After several decades of relative obscurity Transhumanism as a philosophical and technological movement has finally begun to break out of its strange intellectual ghetto and make small inroads into the wider public consciousness. This is partly because some high profile people have either adopted it as their worldview or alternatively warned against its potential dangers.
Indeed, the political scientist Francis Fukuyama named it “The world’s most dangerous idea” in a 2004 article in the US magazine Foreign Policy, and Transhumanism’s most outspoken publicist, Ray Kurzweil, was recently made director of engineering at Google, presumably to hasten Transhumanism’s goals.
So, what are these goals and how does Transhumanism define itself? Well, since it is not some monolithic organization there are different definitions and declarations, but one of the oldest came out of The World Transhumanist Association,
Transhumanism is a class of philosophies of life that seek the continuation and acceleration of the evolution of intelligent life beyond its currently human form and human limitations by means of science and technology, guided by life-promoting principles and values.” (Max More 1990)
Which sounds harmless enough and rather bland. What lies beneath is most definitely neither bland nor harmless and represents a potential change in life on Earth, and Humanity as a whole, which is unprecedented not only in the historical record but the geological. It is, perhaps, the single most momentous event in a billion years – if its more ambitious goals can be realized.
These goals are so ambitious that they warrant the title of this article irrespective as to whether they are in any way feasible, and it will become abundantly clear that while we may talk of a philosophy what we have is a declaration of intent. They are aspirations that address questions that were once the sole preserve of religions, but unlike conventional religions they seek hard engineering answers rather than ill defined and ancient obfuscations. They address the deepest hopes and fears of the Human mind – life, death, the afterlife, immortality, the nature of God(s) and the destiny of the universe.
Transhumanism core tenant begins with what most people would consider an outlandish proposal, and escalates from there. It is of course, one of Humanity’s oldest obsessions – the elimination of aging. A modern incarnation of the desire to eat of the fruit of the Tree of Life, to drink from the Fountain of Youth, to create the Philosopher’s Stone and never have to worry about growing old and infirm.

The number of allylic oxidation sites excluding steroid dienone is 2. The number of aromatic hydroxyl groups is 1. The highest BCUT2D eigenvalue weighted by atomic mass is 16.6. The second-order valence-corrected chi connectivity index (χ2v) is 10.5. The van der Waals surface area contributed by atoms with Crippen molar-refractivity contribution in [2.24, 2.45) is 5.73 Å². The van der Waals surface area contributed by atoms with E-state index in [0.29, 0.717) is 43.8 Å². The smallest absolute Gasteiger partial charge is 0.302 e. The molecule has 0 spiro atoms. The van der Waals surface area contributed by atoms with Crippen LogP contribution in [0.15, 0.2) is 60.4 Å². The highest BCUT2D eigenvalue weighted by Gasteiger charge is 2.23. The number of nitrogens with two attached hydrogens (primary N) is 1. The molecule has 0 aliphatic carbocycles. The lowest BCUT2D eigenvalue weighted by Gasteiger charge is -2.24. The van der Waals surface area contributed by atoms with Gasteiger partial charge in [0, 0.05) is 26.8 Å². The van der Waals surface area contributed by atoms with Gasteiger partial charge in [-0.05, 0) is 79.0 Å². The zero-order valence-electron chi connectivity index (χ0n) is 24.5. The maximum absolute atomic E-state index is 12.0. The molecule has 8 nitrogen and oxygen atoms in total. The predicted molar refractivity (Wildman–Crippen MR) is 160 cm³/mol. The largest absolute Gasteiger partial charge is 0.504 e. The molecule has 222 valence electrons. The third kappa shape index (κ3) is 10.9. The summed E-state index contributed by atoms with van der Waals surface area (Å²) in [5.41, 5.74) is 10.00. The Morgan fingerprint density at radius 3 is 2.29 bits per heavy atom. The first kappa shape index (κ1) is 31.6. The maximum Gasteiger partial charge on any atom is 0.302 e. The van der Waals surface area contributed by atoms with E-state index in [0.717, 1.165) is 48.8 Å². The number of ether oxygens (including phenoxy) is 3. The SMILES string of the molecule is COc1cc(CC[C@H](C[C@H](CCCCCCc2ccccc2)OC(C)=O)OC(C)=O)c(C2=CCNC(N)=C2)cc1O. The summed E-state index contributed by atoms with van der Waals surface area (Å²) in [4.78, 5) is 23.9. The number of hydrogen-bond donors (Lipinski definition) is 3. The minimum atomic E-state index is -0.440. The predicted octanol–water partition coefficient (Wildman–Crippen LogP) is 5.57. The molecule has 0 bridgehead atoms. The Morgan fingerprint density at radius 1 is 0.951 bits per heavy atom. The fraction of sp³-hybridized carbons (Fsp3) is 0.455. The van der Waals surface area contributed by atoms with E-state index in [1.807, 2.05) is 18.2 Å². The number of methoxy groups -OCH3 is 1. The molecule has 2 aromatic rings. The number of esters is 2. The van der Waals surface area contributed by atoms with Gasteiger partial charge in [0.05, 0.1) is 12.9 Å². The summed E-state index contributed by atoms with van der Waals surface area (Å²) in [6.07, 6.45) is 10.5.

The one thing almost all Transhumanists agree upon is the desirability of not dying of old age, and remaining healthy indefinitely, or at least until the even more exotic technologies hopefully begin to make an appearance. It is the increasingly high profile of this area of medical technology that is partially responsible for the dissemination of H+ agendas in the media as it hitches a ride on this and another area of increasing public concern – Artificial Intelligence (AI).
Of course, the promise of AI has been around, and unfulfilled, for decades. It has been a periodic fad among academics since the 1950s, often accompanied by overblown claims and predictions that never came true, followed by disillusionment and funding cuts. However, this time around it may be that the optimism (or perhaps pessimism) will be justified. In the public eye we have Google’s self driving cars; IBM’s Watson beating former champions on the Jeopardy TV game show; applications like Apple’s Siri. These are what one might consider to be the rising stars of the popular face of AI.
Then we get the science fiction style warnings that have always accompanied AI. The difference now is that they no longer come from end-of-the-world obsessives, but people such as Elon Musk and Stephen Hawking warning that we face an existential threat. In other words, one that could end our existence as a species.
The possible downside, which is now gaining some serious attention, concerns us being collateral damage if we get in the way of goals either the AIs set themselves, or goals we set for them. After all, very few Humans hate animals but that does not matter if we want to build on their habitat. The best they can look forward to is a reservation or zoo. The actual worst case occasionally discussed in H+ circles is generally considered too bizarre for popular consumption. It is of a hostile AI that is so evil that even death would not be a refuge from it.
Contrary to the claims of many conspiracy theorists Transhumanists are generally not very interested in eugenics or genetically engineering Homo Sapiens. This is not because of any ethical considerations but on pragmatic grounds – it is too slow. The favored route is to merge our existing biology with our machines through such devices as brain computer interfaces. The hope is that our AIs will become extensions of ourselves leading to the first wave of what is termed Post Humanity. Any alteration of biology to accommodate this symbiosis could involve genetic engineering of adults, and nanotechnology (another hand waving catchall which might as well be magic). How realistic these ideas might be remains to be seen, but the road map to the destination is in place.
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